The first detection of the Schwarzschild precession in the orbit of the star S2

This guest post was written by Sai Zhai, a first-year graduate student at Nanjing University, where she studies the formation and evolution of galaxies. In her spare time, she enjoys running and traveling with friends. The post was written in conjunction with an assignment in the Astronomical Literature Reading and Writing class taught by Professor Zhi-Yu Zhang.

Title: Detection of the Schwarzschild precession in the orbit of the star S2 near the Galactic centre massive black hole 
Authors: GRAVITY Collaboration 
Status: Accepted to A&A, open access on arXiv 

Over many decades, Einstein’s theory of general relativity (GR) has been confirmed by multiple tests, including the precession of Mercury’s orbit, emissions from the double pulsar PSR J0737−3039, and gravitational waves detected by the Laser Interferometer Gravitational-Wave Observatory (LIGO).

Theoretically, GR predicts the existence of a black hole in the center of our galaxy. There is a lot of evidence showing that galaxies host massive central black holes, such as the relativistically broadened, redshifted iron emission line seen in nearby Seyfert galaxies, high resolution millimeter imaging from the Event Horizon Telescope (EHT), and the atypical movements of stars close to the black hole candidate at the center of the Milky Way. In the last case, the precession of a star’s pericenter angle caused by the central supermassive black hole is called Schwarzschild precession (SP).

Figure 1: The artist’s interpretation of the Schwarzschild precession. The orbit of the star does not close because of the Schwarzschild precession of the pericenter angle. (Credit: ESO/L. Calçada)

However, the SP of the star’s pericenter angle is hard to measure because it is so small. This measurement becomes even harder for the galaxies that are far away from us. Thus, the best place to observe this phenomenon is in the center of the Milky Way. 

Sgr A* is the nearest supermassive black hole candidate to us. It is surrounded by a star cluster. Among those stars, S2 is the second closest star to the galactic center. Observations of S2’s orbit taken from 1992 to 2019 supplied enough imaging and spectroscopic data to measure the precession of S2 in high detail. Because of precession, S2 cannot return to its “original position” after one orbital period. Only the pericenter (the star’s position when it’s at its nearest to Sgr A*)and the apocenter (the furthest the star gets from Sgr A*) can be distinguished, and since the pericenter is easier to observe, precession studies tend to focus on the pericenter. During the observation period, S2 passed the pericenter twice, once on May 1, 2002, and again on May 19, 2018.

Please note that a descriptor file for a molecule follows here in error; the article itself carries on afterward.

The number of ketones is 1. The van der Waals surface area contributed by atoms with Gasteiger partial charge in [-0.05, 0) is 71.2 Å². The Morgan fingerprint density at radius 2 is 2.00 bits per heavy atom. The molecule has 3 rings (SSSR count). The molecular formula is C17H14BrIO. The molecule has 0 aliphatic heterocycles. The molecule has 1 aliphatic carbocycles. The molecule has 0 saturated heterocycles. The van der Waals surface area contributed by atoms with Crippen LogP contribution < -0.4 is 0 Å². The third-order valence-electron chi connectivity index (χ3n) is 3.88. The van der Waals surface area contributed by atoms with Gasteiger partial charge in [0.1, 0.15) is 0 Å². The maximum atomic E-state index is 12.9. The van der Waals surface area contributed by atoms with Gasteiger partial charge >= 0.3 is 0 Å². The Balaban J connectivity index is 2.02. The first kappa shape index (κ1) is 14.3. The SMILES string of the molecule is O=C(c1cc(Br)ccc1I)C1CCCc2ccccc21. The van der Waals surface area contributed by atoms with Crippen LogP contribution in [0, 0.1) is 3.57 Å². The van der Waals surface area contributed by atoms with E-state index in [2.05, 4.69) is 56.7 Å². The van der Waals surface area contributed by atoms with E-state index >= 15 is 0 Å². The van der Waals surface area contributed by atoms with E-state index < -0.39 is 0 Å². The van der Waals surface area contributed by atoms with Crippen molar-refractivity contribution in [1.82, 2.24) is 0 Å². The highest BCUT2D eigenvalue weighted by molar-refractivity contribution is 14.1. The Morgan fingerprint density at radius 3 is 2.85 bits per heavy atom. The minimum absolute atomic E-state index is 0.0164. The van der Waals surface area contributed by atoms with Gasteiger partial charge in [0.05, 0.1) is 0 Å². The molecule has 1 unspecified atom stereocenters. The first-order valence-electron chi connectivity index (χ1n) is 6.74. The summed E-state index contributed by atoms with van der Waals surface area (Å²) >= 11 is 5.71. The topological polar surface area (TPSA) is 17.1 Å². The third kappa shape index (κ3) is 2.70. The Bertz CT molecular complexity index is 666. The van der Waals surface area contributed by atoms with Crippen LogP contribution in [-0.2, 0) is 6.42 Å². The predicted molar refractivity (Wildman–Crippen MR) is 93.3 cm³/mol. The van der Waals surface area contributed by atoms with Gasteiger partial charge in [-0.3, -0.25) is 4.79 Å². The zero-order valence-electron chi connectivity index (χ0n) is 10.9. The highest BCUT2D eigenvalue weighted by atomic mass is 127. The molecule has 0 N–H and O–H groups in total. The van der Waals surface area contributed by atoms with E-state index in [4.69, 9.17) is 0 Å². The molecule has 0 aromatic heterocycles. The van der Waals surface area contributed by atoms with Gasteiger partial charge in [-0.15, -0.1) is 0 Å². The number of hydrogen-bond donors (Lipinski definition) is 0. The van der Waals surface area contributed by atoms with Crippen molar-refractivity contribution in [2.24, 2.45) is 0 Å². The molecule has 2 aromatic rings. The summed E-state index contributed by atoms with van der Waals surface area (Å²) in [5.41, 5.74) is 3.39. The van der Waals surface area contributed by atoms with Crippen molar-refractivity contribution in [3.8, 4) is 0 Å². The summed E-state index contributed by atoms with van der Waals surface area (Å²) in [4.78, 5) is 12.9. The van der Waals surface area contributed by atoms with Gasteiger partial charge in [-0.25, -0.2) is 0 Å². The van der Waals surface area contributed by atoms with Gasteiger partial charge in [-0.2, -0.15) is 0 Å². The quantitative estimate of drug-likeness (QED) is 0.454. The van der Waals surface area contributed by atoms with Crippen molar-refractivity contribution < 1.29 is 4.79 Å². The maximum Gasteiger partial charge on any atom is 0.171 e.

Figure 3: The combined orbital motions of S2 from different telescopes and interferometer arrays and the location of Sgr A* are shown in the left panel. From top to bottom, the right three panels represent the variations of RA, DEC, and VLSR (line-of-sight velocity) for S2 with time. (Figure 1 from the paper.)

The paper discussed here describes the first detection of Schwarzschild precession in the orbit of the star S2.

One of the challenges of detecting SP is accurately measuring the separation between Sgr A* and S2. Luckily, GRAVITY, a four-telescope instrument on the Very Large Telescope Interferometer (VLTI), has the superb ability to measure positions of objects on the sky with high accuracy. It also helps to eliminate the effects of orbit disturbances from nearby stars. From 2017 to 2019, GRAVITY observed the orbital motion of S2, including when S2 passed through the pericenter. With a precise definition of the reference frame, it is possible to detect the SP of the star S2.

Figure 3 shows the sky-projected orbital motion and line-of-sight velocity of S2 in the past 27 years. Because of the SP, the orbit of S2 is not closed as Newtonian’s law of gravity predicted. In this work, the authors identify the SP by quantitatively analyzing the deviation of S2’s orbit from Newtonian law. A dimensionless parameter fSP , which is 0 for Newtonian orbits and 1 for GR orbits, is used to evaluate the precession.

Figure 4 illustrates how observations of S2’s orbit deviate relative to the fSP = 0 orbit (i.e. the Newtonian orbit). As we see, each panel displays a sudden kink as S2 passes through the pericenter. Assuming fSP = 1.1 (the fitting error is 0.19 and the statistical error is 0.21) fits the data pretty well, meaning S2’s orbit is not a Newtonian orbit but a GR orbit, and the kink is the effect of the SP.

Figure 4: Unless otherwise specified, the data points come from GRAVITY observations. The points in the top left panel are spectroscopic data from SINFONI. In the top right panel, φ is the position angle: φ = arctan(RA/DEC). The blue dashed lines are set at 0 in all the plots. The grey vertical lines highlight the time when S2 passed the pericenter. The grey bars represent the constraints obtained from the apocenter value, which helps to determine the angle of the orbit at the apocenter and detect the SP.  The red curves represent the residuals between fSP = 1.1 and fSP = 0, which fit the data pretty well and highlight that S2’s orbit is an example of GR. (Figure 3 from the paper.)

Apart from the central supermassive black hole, an extended mass distribution or an intermediate-mass black hole inside the orbit of S2 can also explain its precession. The authors provide a constraint on the masses of those two possible sources, which are negligible compared to the supermassive black hole whose mass is 4.261 (± 0.012 ) × 106 Msun. 

In summary, with the combined orbital motion and the superb astrometric data from GRAVITY that cover the pericenter passage period, astronomers have successfully measured the Schwarzschild precession in the orbit of S2 for the first time.

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